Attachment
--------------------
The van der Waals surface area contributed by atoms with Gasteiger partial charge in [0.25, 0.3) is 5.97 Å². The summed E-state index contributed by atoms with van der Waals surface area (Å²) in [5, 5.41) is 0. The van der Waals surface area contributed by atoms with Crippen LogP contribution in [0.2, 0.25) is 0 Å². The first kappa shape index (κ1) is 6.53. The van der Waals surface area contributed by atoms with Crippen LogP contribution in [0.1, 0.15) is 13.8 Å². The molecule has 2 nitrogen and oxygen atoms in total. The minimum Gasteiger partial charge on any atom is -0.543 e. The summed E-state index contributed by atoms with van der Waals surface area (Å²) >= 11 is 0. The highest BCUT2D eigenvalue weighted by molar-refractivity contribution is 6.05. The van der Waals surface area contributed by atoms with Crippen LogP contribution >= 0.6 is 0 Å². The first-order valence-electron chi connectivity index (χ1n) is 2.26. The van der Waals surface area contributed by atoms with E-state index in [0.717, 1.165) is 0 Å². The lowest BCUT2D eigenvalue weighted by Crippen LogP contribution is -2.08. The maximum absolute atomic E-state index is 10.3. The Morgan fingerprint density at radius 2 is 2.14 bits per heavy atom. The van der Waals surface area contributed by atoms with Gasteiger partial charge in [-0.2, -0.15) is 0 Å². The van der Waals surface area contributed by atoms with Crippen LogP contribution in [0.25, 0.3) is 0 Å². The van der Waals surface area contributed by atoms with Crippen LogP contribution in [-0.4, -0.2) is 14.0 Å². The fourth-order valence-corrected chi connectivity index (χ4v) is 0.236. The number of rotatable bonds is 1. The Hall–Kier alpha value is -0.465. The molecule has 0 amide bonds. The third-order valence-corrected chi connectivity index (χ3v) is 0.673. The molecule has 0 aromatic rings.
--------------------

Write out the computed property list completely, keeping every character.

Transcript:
The van der Waals surface area contributed by atoms with Gasteiger partial charge in [0.25, 0.3) is 5.97 Å². The summed E-state index contributed by atoms with van der Waals surface area (Å²) in [5, 5.41) is 0. The van der Waals surface area contributed by atoms with Crippen LogP contribution in [0.2, 0.25) is 0 Å². The first kappa shape index (κ1) is 6.53. The van der Waals surface area contributed by atoms with Crippen LogP contribution in [0.1, 0.15) is 13.8 Å². The molecule has 2 nitrogen and oxygen atoms in total. The minimum Gasteiger partial charge on any atom is -0.543 e. The summed E-state index contributed by atoms with van der Waals surface area (Å²) >= 11 is 0. The highest BCUT2D eigenvalue weighted by molar-refractivity contribution is 6.05. The van der Waals surface area contributed by atoms with Crippen LogP contribution >= 0.6 is 0 Å². The first-order valence-electron chi connectivity index (χ1n) is 2.26. The van der Waals surface area contributed by atoms with E-state index in [0.717, 1.165) is 0 Å². The lowest BCUT2D eigenvalue weighted by Crippen LogP contribution is -2.08. The maximum absolute atomic E-state index is 10.3. The Morgan fingerprint density at radius 2 is 2.14 bits per heavy atom. The van der Waals surface area contributed by atoms with Gasteiger partial charge in [-0.2, -0.15) is 0 Å². The van der Waals surface area contributed by atoms with Crippen LogP contribution in [0.25, 0.3) is 0 Å². The van der Waals surface area contributed by atoms with Crippen LogP contribution in [-0.4, -0.2) is 14.0 Å². The fourth-order valence-corrected chi connectivity index (χ4v) is 0.236. The number of rotatable bonds is 1. The Hall–Kier alpha value is -0.465. The molecule has 0 amide bonds. The third-order valence-corrected chi connectivity index (χ3v) is 0.673. The molecule has 0 aromatic rings.